A Natural Approach To Health
Living With Snoring
I had a question the other day about snoring.
You snore when the flow of air from your mouth or nose to your lungs makes the tissues of your throat vibrate when you sleep.
This can make a loud, raspy noise.
This usually is caused by a blockage (obstruction) or narrowing in your nose, mouth, or throat (airway).
Loud snoring can make it hard for you and your partner to get a good night’s sleep.
You may not know you snore.
Your bed partner may notice the snoring and that you sleep with your mouth open.
If snoring keeps you or your bed partner from getting a good night’s sleep, one or both of you may feel tired during the day.
Snoring may point to other medical problems, like obstructive sleep apnea.
Sleep apnea can be a serious problem, because you stop breathing at times during sleep.
So if you snore often, talk to your health care professional about it.
Snoring is more common in men than in women.
When you sleep, the muscles in the back of the roof of your mouth (soft palate), tongue, and throat relax.
If they relax too much, they narrow or block your airway.
As you breathe, your soft palate and uvula vibrate and knock against the back of your throat.
This causes the sounds you hear during snoring.
Your tonsils and adenoids may also vibrate.
The narrower the airway is, the more the tissue vibrates, and the louder the snoring is.
You don’t snore when you’re awake because the muscles in your throat hold the tissues in the back of your mouth in place.
Snoring may be caused by:
>Enlarged tissues in your nose, mouth, or throat. Enlarged tonsils are a frequent cause of snoring in children.
>Blocked nasal passages, which make it more difficult to inhale. This affects the tissue of the throat, which may pull together during the extra effort it takes to breathe, which in turn narrows the airway.
>A deviated nasal septum, which disturbs airflow in your nose.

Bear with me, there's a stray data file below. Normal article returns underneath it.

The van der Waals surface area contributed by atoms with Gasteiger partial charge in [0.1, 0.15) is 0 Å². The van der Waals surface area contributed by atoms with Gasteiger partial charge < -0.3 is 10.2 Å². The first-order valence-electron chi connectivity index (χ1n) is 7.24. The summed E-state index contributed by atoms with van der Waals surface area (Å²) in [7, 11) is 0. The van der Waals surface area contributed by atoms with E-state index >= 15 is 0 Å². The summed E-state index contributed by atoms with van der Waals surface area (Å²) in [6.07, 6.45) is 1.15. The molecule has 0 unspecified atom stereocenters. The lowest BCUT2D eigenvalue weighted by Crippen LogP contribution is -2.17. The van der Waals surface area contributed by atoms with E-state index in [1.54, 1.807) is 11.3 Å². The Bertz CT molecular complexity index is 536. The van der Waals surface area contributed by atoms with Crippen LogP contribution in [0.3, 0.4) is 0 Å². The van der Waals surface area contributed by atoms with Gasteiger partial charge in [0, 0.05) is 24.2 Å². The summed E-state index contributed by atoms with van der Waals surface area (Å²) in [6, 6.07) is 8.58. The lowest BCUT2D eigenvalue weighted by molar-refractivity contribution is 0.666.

>Loss of muscle tone in your throat, which makes it easier for tissue to collapse. This can be due to aging or lack of fitness.
Other things that may contribute to snoring include:
>Drinking alcohol, which depresses the part of your brain that regulates breathing. This can overly relax your tongue and throat muscles, causing them to partially block air movement.
>Obesity. Fat in your throat may narrow your airway.
>Medicines that relax you or make you drowsy, like those taken for allergies, depression, or anxiety.
You may be able to treat snoring by making changes in your lifestyle and in the way you prepare for sleep.
To deal with snoring it’s beneficial to:
*Drink 6-8 cups of purified water daily as it hydrates body and brain cells, thins mucus, and flushes toxins.
*Increase Omega-3 essential fats.
*Increase stress relief/relaxation techniques.
*Explore energy medicine techniques (EFT).
*Consider herbs like chamomile and valerian.
*Increase deep-breathing techniques.
*Increase exercise, activity, sunshine, outdoors, fresh air.
*Sleep in complete darkness with no night light as this promotes melatonin.
*Decrease blood sugar fluctuations/hypoglycemic tendencies.
*Decrease possible triggers, allergies, sensitivities.
Decrease toxic household cleaning, laundry, and personal care products and/or poor air quality.
*Decrease sugar and chemical-laden junk and processed foods.
*Decrease caffeine, alcohol and tobacco.
*Do not read/watch upsetting books/TV before bed.
*Avoid eating in the 2-3 hours before bed.
*Avoid exercise before bed.
*Research short- and long-term effects of sleep medications.